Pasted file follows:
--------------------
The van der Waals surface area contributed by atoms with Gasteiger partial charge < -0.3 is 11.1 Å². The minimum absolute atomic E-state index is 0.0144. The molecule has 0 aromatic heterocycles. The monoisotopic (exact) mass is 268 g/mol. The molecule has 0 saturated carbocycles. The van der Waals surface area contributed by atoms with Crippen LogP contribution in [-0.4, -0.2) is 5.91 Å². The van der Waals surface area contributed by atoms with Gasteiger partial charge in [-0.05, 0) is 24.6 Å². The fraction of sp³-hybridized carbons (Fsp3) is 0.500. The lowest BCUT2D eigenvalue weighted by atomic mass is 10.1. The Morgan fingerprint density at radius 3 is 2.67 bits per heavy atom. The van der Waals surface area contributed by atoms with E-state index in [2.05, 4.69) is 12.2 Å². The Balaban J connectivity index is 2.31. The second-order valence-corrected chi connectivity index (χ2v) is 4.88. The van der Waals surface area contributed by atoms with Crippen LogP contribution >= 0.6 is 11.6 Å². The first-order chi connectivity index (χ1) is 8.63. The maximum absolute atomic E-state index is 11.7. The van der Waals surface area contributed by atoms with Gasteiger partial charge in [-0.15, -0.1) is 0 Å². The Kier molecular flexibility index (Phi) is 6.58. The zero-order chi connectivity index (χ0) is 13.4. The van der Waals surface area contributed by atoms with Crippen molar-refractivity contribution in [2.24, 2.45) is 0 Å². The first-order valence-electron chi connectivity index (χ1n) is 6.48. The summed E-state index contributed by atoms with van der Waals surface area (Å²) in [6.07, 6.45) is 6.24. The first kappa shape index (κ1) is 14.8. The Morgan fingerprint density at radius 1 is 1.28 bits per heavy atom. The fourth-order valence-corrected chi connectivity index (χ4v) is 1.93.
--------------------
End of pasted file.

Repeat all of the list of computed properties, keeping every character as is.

The van der Waals surface area contributed by atoms with Gasteiger partial charge < -0.3 is 11.1 Å². The minimum absolute atomic E-state index is 0.0144. The molecule has 0 aromatic heterocycles. The monoisotopic (exact) mass is 268 g/mol. The molecule has 0 saturated carbocycles. The van der Waals surface area contributed by atoms with Crippen LogP contribution in [-0.4, -0.2) is 5.91 Å². The van der Waals surface area contributed by atoms with Gasteiger partial charge in [-0.05, 0) is 24.6 Å². The fraction of sp³-hybridized carbons (Fsp3) is 0.500. The lowest BCUT2D eigenvalue weighted by atomic mass is 10.1. The Morgan fingerprint density at radius 3 is 2.67 bits per heavy atom. The van der Waals surface area contributed by atoms with E-state index in [2.05, 4.69) is 12.2 Å². The Balaban J connectivity index is 2.31. The second-order valence-corrected chi connectivity index (χ2v) is 4.88. The van der Waals surface area contributed by atoms with Crippen LogP contribution >= 0.6 is 11.6 Å². The first-order chi connectivity index (χ1) is 8.63. The maximum absolute atomic E-state index is 11.7. The van der Waals surface area contributed by atoms with Gasteiger partial charge in [-0.15, -0.1) is 0 Å². The Kier molecular flexibility index (Phi) is 6.58. The zero-order chi connectivity index (χ0) is 13.4. The van der Waals surface area contributed by atoms with Crippen molar-refractivity contribution in [2.24, 2.45) is 0 Å². The first-order valence-electron chi connectivity index (χ1n) is 6.48. The summed E-state index contributed by atoms with van der Waals surface area (Å²) in [6.07, 6.45) is 6.24. The first kappa shape index (κ1) is 14.8. The Morgan fingerprint density at radius 1 is 1.28 bits per heavy atom. The fourth-order valence-corrected chi connectivity index (χ4v) is 1.93.